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In an era often viewed through photo filters, the genuinely funny podcast The Hilarious World of Depression looks unflinchingly at humanity’s flaws. In it, author and playwright John Moe interviews comedians, musicians and other artists about their experiences with mental illness. Guests such as singer Neko Case and Scott Thompson of The Kids in the Hall discuss the messy bits of life with candour, and the touching results sometimes offer sparks of brilliance.

Consider one observation from journalist Ana Marie Cox, who has bipolar disorder and was advised to include daily affirmations in her treatment plan. “I cannot stand in front of a mirror and tell myself awesome things about myself,” she told her therapist, adding that she didn’t believe they would work. Her therapist then asked what effect her critical inner voice had on her mood.

“Touché, trained therapist,” Ms. Cox said on the podcast. Given this airtight proof, she started the affirmations.

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“Self-talk” is the term psych types use for the running commentary in each of our heads. It can be benign (“pick up kid at 3”) or positive (“this smells nice”), but trouble arises when it becomes automatically mean and judgmental. It’s not a problem to think “oops, dummy” after dropping an egg. It is a problem if every morning begins with a nasty internal chatterbox nagging “no breakfast today, dummy, you’ll drop the eggs, or maybe burn them” – that’s enough to make a person turn around and head back to bed. Again.

A relentlessly mean internal voice is a hallmark of many mental-health conditions and can make it difficult to function. Resisting the dark voice with a lighter one – being as internally kind to yourself as you are to good friends – is a proven remedy, but in this cynical world, a sunshiney attitude can seem air-headed, if not pathetic.

Here’s a test of automatic responses: Say “positive affirmations” to any North American child of the 1990s. “I’m good enough, I’m smart enough, and doggone it, people like me,” they’ll likely reply, the catchphrase of the Saturday Night Live character Stuart Smalley, whose meaningless platitudes made the idea of saying nice things to yourself seem ludicrous.

You know who could kick Stuart Smalley’s butt, though? Muhammad Ali. That guy was the greatest at positive self-talk. While the general public might label such affirmations as weak, they’ve long been employed by some of the toughest among us – professional athletes.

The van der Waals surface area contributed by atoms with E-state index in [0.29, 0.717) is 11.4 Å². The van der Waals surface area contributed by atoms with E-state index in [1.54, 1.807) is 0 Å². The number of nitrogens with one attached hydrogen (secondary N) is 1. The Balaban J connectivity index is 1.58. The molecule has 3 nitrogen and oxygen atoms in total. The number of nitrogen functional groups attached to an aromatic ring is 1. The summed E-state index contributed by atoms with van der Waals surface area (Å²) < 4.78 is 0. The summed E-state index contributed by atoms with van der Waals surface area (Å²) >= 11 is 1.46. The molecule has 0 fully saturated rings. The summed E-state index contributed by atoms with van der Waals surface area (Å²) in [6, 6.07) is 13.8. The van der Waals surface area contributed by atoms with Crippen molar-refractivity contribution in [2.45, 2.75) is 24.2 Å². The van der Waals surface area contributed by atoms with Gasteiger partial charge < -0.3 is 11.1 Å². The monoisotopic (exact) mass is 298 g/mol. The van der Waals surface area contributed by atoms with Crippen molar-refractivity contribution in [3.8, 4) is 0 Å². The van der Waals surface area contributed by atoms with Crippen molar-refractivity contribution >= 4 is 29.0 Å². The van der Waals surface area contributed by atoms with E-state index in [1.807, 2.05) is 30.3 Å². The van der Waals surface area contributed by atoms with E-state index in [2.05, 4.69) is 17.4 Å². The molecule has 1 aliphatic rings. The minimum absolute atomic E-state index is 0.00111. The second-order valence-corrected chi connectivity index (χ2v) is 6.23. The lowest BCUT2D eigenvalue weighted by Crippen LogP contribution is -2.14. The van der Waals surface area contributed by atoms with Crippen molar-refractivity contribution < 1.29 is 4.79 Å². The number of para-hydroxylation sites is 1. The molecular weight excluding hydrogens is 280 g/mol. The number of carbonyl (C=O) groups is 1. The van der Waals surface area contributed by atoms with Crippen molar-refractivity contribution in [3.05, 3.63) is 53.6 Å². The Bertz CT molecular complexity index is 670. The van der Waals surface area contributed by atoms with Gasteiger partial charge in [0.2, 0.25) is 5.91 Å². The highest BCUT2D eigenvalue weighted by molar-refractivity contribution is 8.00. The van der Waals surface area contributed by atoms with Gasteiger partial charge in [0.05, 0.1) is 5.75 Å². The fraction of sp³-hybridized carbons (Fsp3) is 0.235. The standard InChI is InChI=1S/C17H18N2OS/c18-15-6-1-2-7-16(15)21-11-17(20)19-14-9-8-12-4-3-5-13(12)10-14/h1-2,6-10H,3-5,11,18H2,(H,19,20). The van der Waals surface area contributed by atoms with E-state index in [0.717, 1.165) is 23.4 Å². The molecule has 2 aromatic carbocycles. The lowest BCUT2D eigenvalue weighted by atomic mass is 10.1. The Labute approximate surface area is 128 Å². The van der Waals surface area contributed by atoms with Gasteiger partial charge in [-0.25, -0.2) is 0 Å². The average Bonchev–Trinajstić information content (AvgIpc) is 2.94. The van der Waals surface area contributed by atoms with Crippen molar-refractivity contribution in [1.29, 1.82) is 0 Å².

According to former Olympic diving coach Jeff Huber, repetition of positive, confident statements embeds them in our automatic memories, saving athletes the mental energy of digging into their working memories at game time.

Mr. Huber was one of the coaches and psychologists promoting positive self-talk as a winning strategy in a 2016 episode of the NFL web series Mic’d Up. After the required Stuart Smalley send-up, the video intersperses interviews with clips of players muttering encouraging statements to themselves during real games.

“Set this crowd off tonight, E,” says the Denver Broncos’ Emmanuel Sanders, rotating his arms. “Set it off, baby.” He explains that he purposely speaks out loud, a tactic that psychologists have said helps build “selective attention," the ability to focus on the task at hand.

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Admittedly, many affirmations are cheesy, or even suspect. Search engines tend to spit out sites that promise daily repetitions of warm thoughts will “manifest” wealth or true love. Luckily, a very cute, non-culty book of contemporary pep talks came out last fall: Gmorning, Gnight!, a collection of tweets from Hamilton playwright Lin-Manuel Miranda, newly illustrated by humourist Jonny Sun.

Born in Calgary, Mr. Sun recently appeared on The Hilarious World of Depression to talk about his career arc, from engineering to architecture to comedy writing, and finally naming and dealing with his own depression as an adult.

The book is whimsical and positive, but doesn’t portray life as always peachy: “I don’t know how to tell you this, but you’re not perfect,” reads a bit of one pep talk. Some of the messages rhyme and many are silly, which in a way takes the edge off any silly feelings that come from standing at the mirror saying them out loud.

What’s not embarrassing, though, are the authors' credentials. Mr. Miranda has a Pulitzer Prize, 11 Tony Awards and a MacArthur genius grant to his name; Mr. Sun is writing a movie while earning his PhD from MIT. So what really seems silly is not following their advice this year: Be nice to yourself. It feels good.

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